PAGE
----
By Claire West

New research released today by Barclays and Barclaycard reveals that far from our stereotype as a nation that loves to wait in line, two fifths of us refuse to queue for longer than two minutes and two-thirds (68%) of us regularly abandon purchases.

According to the poll of 2,000 shoppers , women will queue only 12 seconds longer than men, but the biggest surprise is the willingness of younger shoppers (18-24) to wait a full two minutes longer in line than those aged 55-64.

Impatient shoppers are hungry for change, with food or drink outlets found to have the most frustrating queues. In contrast, supermarkets are seen to the best at managing queues. Half (51%) of shoppers refuse to even enter a store if they spy a queue and the research shows that some retailers are taking extreme measures to cope with our impatience with a third (30%) of shops shifting till positions to hide long queues.

In contrast a savvy 1 in 10 (12%) retailers, including supermarket chain Co-operative, have begun to deploy contactless payment systems which, by doing away with the need to enter a pin code, reduce transaction times by over a third .

Stuart Neal, Head of UK Payment Acceptance at Barclaycard,
said: “While retailers appear to be aware that even their most loyal customers are not prepared to wait in line any more, hiding the evidence of queues is not the way to fix the problem".

"Consumers have increasingly busy lives and retailers must be prepared to fit in with them by offering innovative solutions to speed up transactions. By embracing technology and installing new payments systems, such as contactless, retailers will stay ahead of the curve and limit the amount of time that people are waiting in shop queues.”

The research throws up some interesting variations in people’s patience with the average time we’re willing to wait found to be just over five and half minutes.

Unexpectedly Londoners were the second most patient, at just under six minutes, coming just after Yorkshire (6 minutes and five seconds) for the average time they’re prepared to wait. In contrast shoppers in the South East and North West could barely wait five minutes.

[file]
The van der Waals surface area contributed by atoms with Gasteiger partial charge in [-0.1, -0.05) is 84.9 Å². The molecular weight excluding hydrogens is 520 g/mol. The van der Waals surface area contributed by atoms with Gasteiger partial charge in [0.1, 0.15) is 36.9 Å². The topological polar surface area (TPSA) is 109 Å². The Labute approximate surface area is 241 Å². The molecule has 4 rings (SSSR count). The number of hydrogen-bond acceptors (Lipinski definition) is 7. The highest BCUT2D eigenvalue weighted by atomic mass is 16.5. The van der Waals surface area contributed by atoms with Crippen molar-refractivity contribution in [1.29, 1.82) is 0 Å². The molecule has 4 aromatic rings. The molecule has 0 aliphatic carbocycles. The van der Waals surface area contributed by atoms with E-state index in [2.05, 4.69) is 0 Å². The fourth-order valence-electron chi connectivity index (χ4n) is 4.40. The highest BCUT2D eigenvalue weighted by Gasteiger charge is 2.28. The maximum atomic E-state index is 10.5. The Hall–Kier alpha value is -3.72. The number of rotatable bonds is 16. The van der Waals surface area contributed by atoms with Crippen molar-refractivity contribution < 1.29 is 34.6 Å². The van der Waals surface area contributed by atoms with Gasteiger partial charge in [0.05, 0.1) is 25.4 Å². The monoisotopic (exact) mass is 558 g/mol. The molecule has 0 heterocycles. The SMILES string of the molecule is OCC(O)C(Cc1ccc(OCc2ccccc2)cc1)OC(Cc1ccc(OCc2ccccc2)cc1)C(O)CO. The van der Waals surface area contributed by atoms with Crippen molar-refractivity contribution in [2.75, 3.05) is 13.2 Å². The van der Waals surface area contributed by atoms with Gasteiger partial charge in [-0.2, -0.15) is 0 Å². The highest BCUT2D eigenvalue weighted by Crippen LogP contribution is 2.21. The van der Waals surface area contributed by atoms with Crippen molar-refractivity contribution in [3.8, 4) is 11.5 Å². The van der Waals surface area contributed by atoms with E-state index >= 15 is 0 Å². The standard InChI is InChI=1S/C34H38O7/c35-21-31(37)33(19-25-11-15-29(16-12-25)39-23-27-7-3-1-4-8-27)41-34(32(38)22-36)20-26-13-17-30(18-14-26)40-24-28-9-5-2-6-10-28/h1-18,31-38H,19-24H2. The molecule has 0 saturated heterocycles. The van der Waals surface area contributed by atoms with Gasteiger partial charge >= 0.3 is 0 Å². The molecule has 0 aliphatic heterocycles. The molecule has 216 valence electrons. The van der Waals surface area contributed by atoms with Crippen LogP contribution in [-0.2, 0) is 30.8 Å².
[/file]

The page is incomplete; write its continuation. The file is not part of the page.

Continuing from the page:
The top frustrations of queuing shoppers were not enough staff serving customers, sales assistants spending too long chatting to customers and people fumbling in their pockets for change. Half of shoppers (46%) favour stores with express lanes.

Brian Cunnington, Head of Debit Cards, UK Retail Banking at Barclays said: “The research shows that, particularly for small ticket items, consumers are no longer prepared to wait in line. They know they can go to another shop and purchase what they need more quickly".

"That is why many of our customers are starting to use contactless payment for goods under £15. It vastly speeds up purchases, while removing the need to fumble for the right amount of cash.”

The study shows that the lower the value of the item the more likely a shopper is to abandon a purchase if a queue is perceived to be too long. The number of people willing to wait no more than a minute triples for lesser amounts, while the number willing to wait around 10 minutes falls dramatically for lower value purchases.

An increasing number of retailers, such as Co-operative supermarket, Little Chef, EAT., Subway and Pret a Manger are installing contactless payment systems as a way of reducing queue times. These leading retailers have helped increase awareness of contactless and, as a result, nearly a third (29%) of consumers now recognises the contactless symbol.


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